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Defense Command Turns Ten

Fast-paced, irreverent, and sometimes heart-wrenching, the Defense Command series by Kenneth Tam made its debut in 2006 at Toronto Trek –– then Canada’s largest fan-run science fiction convention. In 2016, this adventurous military science fiction series officially turns ten, and Iceberg Publishing will mark this milestone in a number of exciting ways. The anniversary celebration started on the very first day of the year, when all 20 ebooks in the series were updated with brand new cover art by graphic artist and writer, Wes Prewer. As the artist responsible for all of Defense Command’s past covers, Wes developed and refined a…

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Six Months

They haven’t fixed the bullet holes. I honestly didn’t know what to expect when I visited Centre Block yesterday. Indeed, I hadn’t even planned on being in the building. But I arrived at my hotel in Ottawa earlier than expected, so instead of joining a friend for a working dinner in a pub (where, admittedly, we could have better monitored the score in the Sens-Habs game), we ended up in the Parliamentary Dining Room. That was possible because the friend in question is Peter Braid, the Member of Parliament who I spent two years working for, and who I’m still…

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Writers on the Town

Three writers get together to celebrate the impending marriage of one of them. This story isn’t quite a cliche, but it’s highly predictable: a lot of drinking, probably some debauchery, and an awful lot of existential talk about the future, regrets, and failed hopes. Writers are endlessly moody, and there’s no way they could pass by a life milestone without some heavy atmosphere. Unless, of course, they’re Wes Prewer, Charles Chiang, and me. A lot has changed for all three of us since we collaborated on Finding the Range. Most notable among these changes: Wes is less than two months…

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The Right Ships

You know trouble is coming when Wes Prewer and I start talking about warship designs. Admittedly, things went quiet on the Black Sun front some time ago –– another false start has come and gone, but in its wake there have been some very interesting developments… developments that I suspect will lead us where we need to go. And since I’m a lapsed naval quasi-historian, with friends who are no less enthusiastic about warship-related questions, that means a lot of talk about new ships. Out of this brainstorming process has come one piece of advice that I don’t think I’ve…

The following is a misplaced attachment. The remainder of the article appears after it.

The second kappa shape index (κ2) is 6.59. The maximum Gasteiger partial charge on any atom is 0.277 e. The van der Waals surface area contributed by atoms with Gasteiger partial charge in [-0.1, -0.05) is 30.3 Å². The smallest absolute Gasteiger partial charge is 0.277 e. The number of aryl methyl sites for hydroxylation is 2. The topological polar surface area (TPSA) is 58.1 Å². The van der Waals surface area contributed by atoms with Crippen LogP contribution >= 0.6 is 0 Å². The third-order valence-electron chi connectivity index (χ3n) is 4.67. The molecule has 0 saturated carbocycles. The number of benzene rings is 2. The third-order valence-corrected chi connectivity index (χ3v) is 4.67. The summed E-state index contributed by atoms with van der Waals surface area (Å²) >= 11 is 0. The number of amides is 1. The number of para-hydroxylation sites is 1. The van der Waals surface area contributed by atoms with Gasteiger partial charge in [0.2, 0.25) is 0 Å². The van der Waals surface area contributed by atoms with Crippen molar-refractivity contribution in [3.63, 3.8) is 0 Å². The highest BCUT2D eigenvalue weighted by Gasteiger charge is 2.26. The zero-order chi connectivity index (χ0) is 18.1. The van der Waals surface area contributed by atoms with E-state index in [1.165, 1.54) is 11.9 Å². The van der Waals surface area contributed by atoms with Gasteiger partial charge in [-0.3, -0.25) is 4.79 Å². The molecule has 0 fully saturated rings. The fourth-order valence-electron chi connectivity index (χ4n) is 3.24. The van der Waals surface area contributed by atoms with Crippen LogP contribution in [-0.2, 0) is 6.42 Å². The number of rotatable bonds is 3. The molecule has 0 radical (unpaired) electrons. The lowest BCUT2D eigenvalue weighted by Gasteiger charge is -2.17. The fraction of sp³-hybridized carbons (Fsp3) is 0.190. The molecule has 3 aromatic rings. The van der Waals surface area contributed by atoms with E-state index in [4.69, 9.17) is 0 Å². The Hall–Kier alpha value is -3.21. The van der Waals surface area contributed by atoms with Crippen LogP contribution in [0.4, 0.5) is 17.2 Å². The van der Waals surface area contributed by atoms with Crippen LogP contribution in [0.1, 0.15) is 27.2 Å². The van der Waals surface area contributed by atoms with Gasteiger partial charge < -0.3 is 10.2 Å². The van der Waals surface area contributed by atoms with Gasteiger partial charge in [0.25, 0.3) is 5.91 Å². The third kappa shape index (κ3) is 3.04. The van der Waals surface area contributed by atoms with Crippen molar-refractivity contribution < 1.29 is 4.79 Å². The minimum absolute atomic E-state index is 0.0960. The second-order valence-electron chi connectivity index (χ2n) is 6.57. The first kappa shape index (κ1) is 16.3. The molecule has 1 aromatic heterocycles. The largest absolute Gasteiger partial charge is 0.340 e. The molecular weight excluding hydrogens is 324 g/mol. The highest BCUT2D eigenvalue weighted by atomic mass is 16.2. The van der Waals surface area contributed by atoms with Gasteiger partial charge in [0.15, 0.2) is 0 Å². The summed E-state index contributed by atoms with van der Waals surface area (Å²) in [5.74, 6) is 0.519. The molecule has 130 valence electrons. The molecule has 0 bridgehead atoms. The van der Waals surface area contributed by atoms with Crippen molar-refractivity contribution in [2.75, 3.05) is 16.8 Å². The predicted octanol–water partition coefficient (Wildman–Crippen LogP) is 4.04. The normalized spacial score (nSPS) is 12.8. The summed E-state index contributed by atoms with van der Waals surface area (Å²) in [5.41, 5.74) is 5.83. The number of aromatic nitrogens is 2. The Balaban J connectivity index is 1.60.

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The Railguns Are Coming

Well, it’s official: starting this summer, some warships of the United States Navy will be equipped with directed-energy weapons. That means that in some ocean around the world, a USN Captain may be confronted by a real-world combat situation which will require the words: “Lock laser on target.” And all of us sci-fi types will feel a meaningful chill. Soon after the USN deploys lasers, railguns are expected to follow. For those not familiar, the basic idea of a railgun is to fire a projectile not by detonating a powder charge, but by using electromagnets to accelerate it to speeds…

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Sackville’s Home

By now it’s a cliche to speak of the ‘greatest generation’ –– children of the Great Depression, who emerged from a level of poverty and starvation that we can scarcely imagine, to fight the injustices being wrought in Europe. Cynics among us are rightly skeptical that any war –– no matter how apparently just its cause –– can be noble, and by extension, that the stories of this generation should be the source of hope or pride. I know better, but to understand why, you must recognize which stories to remember. Those who study military history will always be able…

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Lost Tonnage

Earlier this week, I saw a confusing tweet from my good friend Mik; a battle had occurred in the massively multilayer online game EVE Online, which had resulted in an estimated $300,000 in damages. Now, I haven’t really played mulitplayer online games since Starcraft, so I wasn’t sure how such a battle could have a real price tag, but knowing that Mik doesn’t highlight such things unless they’re significant, I hit Google to figure out where the number came from. That proved quite an education. Turns out that EVE players can use real-world money to increase their buying power in…

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Lunch With The Admiral

Yesterday I had lunch with none other than First Lord John Fiora –– or as we call him here at Iceberg, award-winning author John Fioravanti. It was a working lunch, as important things are afoot, but I can’t elaborate on those just now. Instead, I want to talk about John, and how he earned such an important place in the Defense Command universe. That story begins fifteen years ago, in classroom 107 at St. David C.S.S. here in Waterloo… but since this is a Defense Command-tagged note, I should go back even further, and set some context. Back in 1996, when…